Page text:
The history of hydrogen buses is murky at best. What is known is that an engineer from Germany, Rudolf Erren started converting internal combustion engines (ICE) in buses and other large vehicles to run on hydrogen and hydrogen mixes in the 1920’s.
In 1975, Dr. Roger Billings put into service a hydrogen fueled ICE Winnebago 21-passenger bus which ran between the cities of Provo and Orem, Utah. This hydrogen bus had a Dodge engine and metal hydride tanks.
Of course hydrogen buses come in two varieties including ICE vehicles and fuel cell vehicles. Converting a transit bus with an internal combustion engine that was already running gasoline or diesel was far easier than developing a fuel cell.
Fuel cells for other applications such as tractor demonstrators and Apollo missions were developed beginning in the 1950’s and 60’s. But hydrogen fuel cells for buses are a more recent phenomenon.
For instance, the Chicago Transit Authority unveiled the first of their three hydrogen fuel cell buses in 1995. After this there have been many projects in the U. S. and Europe for rolling out prototype hydrogen fuel cell buses for pilot tests.
Hydrogen bus in the UK
In Northern California in the U. S. in the Sacramento, Oakland, San Jose, San Francisco areas companies such as Sunline and AC Transit have rolled out a number of hydrogen fuel cell buses (most of them hybrids as well) and the latest of these versions is operating today.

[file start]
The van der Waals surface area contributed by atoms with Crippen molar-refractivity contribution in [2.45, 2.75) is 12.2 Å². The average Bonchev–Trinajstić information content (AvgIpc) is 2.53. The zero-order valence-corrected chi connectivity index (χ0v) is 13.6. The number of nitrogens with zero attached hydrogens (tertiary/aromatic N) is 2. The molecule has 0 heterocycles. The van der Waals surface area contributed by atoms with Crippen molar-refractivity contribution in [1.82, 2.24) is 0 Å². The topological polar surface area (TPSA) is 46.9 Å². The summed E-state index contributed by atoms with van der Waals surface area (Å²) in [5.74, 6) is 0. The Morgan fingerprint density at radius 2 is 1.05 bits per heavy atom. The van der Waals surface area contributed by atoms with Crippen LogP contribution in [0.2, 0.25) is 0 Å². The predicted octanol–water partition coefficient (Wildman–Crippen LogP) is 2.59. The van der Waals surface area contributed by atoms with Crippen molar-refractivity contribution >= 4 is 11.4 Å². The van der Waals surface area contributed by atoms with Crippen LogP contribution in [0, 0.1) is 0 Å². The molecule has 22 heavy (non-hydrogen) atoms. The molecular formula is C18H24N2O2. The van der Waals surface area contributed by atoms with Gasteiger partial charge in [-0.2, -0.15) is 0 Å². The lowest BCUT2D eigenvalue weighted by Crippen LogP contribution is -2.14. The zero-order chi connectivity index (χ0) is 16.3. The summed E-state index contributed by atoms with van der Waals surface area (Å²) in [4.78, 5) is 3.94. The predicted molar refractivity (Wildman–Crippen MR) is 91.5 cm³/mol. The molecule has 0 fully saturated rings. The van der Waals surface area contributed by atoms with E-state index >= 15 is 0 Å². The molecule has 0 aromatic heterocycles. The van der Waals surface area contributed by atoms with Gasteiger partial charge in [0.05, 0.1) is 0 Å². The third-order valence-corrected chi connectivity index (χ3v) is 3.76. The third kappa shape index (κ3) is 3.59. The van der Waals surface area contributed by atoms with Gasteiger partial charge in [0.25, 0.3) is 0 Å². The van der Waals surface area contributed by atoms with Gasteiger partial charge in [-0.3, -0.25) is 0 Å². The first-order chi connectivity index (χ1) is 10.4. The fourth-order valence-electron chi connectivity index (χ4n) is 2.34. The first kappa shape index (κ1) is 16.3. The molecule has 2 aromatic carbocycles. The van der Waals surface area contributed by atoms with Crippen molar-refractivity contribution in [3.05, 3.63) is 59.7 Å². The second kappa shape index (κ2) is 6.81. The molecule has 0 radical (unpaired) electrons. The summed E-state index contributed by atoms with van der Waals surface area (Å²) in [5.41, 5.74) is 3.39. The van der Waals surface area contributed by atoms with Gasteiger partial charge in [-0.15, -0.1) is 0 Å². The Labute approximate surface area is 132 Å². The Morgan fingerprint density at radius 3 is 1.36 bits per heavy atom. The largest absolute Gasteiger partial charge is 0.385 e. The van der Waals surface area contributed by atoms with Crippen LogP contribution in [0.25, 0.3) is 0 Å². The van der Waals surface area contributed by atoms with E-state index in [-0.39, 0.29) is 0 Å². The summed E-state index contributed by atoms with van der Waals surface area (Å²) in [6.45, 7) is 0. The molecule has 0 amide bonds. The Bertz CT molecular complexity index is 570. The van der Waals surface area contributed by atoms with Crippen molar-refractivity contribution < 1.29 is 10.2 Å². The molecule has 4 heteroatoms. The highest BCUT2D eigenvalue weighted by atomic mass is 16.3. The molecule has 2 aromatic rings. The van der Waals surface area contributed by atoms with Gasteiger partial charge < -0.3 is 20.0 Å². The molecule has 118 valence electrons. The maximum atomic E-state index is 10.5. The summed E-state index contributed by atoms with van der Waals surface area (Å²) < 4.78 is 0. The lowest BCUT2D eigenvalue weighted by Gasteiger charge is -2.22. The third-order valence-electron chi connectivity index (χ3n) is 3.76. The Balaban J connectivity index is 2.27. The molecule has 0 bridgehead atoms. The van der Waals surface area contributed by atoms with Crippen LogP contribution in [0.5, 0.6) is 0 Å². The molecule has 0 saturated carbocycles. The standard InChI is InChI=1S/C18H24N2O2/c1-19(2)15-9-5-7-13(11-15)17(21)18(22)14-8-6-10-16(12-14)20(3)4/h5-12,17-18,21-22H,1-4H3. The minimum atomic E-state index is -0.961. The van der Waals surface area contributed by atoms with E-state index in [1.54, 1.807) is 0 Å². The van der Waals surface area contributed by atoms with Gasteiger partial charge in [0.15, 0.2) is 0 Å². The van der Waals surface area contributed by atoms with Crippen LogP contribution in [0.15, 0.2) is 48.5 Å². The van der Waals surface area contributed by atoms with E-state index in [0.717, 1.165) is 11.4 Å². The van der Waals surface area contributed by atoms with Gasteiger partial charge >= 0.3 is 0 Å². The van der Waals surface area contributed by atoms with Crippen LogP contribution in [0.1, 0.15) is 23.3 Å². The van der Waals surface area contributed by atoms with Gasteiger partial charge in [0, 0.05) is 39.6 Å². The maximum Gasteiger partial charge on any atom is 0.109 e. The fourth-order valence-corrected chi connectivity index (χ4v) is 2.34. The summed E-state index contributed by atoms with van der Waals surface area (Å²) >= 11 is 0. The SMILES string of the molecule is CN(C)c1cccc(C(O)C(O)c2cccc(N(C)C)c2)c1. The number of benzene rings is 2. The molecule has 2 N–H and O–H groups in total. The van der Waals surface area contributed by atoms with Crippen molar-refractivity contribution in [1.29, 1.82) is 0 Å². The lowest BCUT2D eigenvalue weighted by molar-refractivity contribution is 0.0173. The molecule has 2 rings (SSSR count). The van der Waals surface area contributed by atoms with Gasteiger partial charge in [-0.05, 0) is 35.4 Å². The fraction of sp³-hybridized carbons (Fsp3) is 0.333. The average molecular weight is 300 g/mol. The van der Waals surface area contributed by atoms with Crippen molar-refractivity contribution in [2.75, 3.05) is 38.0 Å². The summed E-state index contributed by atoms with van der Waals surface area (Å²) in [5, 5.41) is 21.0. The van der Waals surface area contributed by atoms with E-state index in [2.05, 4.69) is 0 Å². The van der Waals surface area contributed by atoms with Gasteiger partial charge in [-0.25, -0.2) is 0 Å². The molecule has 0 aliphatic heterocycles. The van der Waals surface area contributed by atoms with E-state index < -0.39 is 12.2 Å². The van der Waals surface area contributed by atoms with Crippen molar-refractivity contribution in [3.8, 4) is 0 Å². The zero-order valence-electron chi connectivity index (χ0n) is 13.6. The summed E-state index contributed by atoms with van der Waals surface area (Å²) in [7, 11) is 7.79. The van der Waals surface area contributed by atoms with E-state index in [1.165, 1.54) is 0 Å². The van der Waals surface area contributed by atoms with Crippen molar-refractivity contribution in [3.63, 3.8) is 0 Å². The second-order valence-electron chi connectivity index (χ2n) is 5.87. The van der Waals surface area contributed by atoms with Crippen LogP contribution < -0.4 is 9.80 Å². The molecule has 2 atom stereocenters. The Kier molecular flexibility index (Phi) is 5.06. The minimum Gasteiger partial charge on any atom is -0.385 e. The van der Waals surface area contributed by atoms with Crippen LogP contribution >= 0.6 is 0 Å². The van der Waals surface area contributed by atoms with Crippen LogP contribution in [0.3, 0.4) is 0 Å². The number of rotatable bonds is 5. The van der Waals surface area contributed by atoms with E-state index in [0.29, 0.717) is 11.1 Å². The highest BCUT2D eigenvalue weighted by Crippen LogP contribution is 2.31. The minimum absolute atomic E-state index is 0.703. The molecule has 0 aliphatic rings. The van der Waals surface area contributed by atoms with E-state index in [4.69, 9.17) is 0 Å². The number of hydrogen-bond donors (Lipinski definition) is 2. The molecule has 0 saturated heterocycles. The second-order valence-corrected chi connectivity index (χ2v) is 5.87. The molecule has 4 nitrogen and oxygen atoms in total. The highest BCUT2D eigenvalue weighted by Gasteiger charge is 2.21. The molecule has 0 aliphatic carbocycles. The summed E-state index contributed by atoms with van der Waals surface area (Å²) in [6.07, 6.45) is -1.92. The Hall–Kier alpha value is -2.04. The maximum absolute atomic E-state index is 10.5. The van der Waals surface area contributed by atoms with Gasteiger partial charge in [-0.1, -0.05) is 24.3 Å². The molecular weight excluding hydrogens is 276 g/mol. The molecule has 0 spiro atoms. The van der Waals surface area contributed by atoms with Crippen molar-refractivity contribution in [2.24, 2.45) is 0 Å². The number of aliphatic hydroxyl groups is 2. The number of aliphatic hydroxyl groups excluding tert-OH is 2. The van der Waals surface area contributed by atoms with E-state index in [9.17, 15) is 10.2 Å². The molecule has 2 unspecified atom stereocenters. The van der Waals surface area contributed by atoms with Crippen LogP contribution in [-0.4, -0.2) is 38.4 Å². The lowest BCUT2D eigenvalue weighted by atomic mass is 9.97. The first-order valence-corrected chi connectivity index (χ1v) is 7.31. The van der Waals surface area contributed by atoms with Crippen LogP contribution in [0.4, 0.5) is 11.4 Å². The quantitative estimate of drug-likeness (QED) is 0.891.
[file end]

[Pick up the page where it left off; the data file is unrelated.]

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In Europe and Australia, the Fuel Cell Bus Club was comprised of three different projects including CUTE, ECTOS and STEP. These projects make up the largest fuel cell bus fleet in the world.
Clean Urban Transport for Europe (CUTE) aimed at testing 27 Citaro hydrogen fuel cell buses in several cities in the European Union. Ecological City Transport System (ECTOS) was centered in Iceland and involved running hydrogen fuel cell buses around the city of Reykjavík, which also has the honor of unveiling the world’s first hydrogen fueling station.
Sustainable Transport Energy for Perth (STEP) involved running three EcoBuses in Western Australia around the city of Perth. The buses went into operation in September 2004.
HyFLEETCUTE hydrogen bus
CUTE, ECTOS and STEP have now been rolled into one project called HyFLEET:CUTE which continues testing hydrogen fuel cell buses among many different cities, gathering and sharing data about fuel cells and hybrid systems.
In July 2006, Ford hydrogen shuttle buses went into production. Ford had intended to produce 20 H2 ICE shuttle buses, which held 12 passengers each. About 15 hydrogen shuttle buses were actually produced (some of the buyers backed out because of finances of lack of fueling stations) between 2006 and 2008, most of which are still in operation today and have logged around 350,000 miles.
Hydrogen fuel and buses are a natural fit. Since most city transit buses run the same routes, this means only a small number (as low as one) hydrogen fueling station is needed to supply the fuel. As the hydrogen fueling infrastructure continues to expand so will bus routes including those that travel to cities farther away and must refuel at a second station.
On this page of hydrogen bus pictures (PDF) there are several photos of both H2ICE and fuel cell buses over the years.
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Written by Hydro Kevin Kantola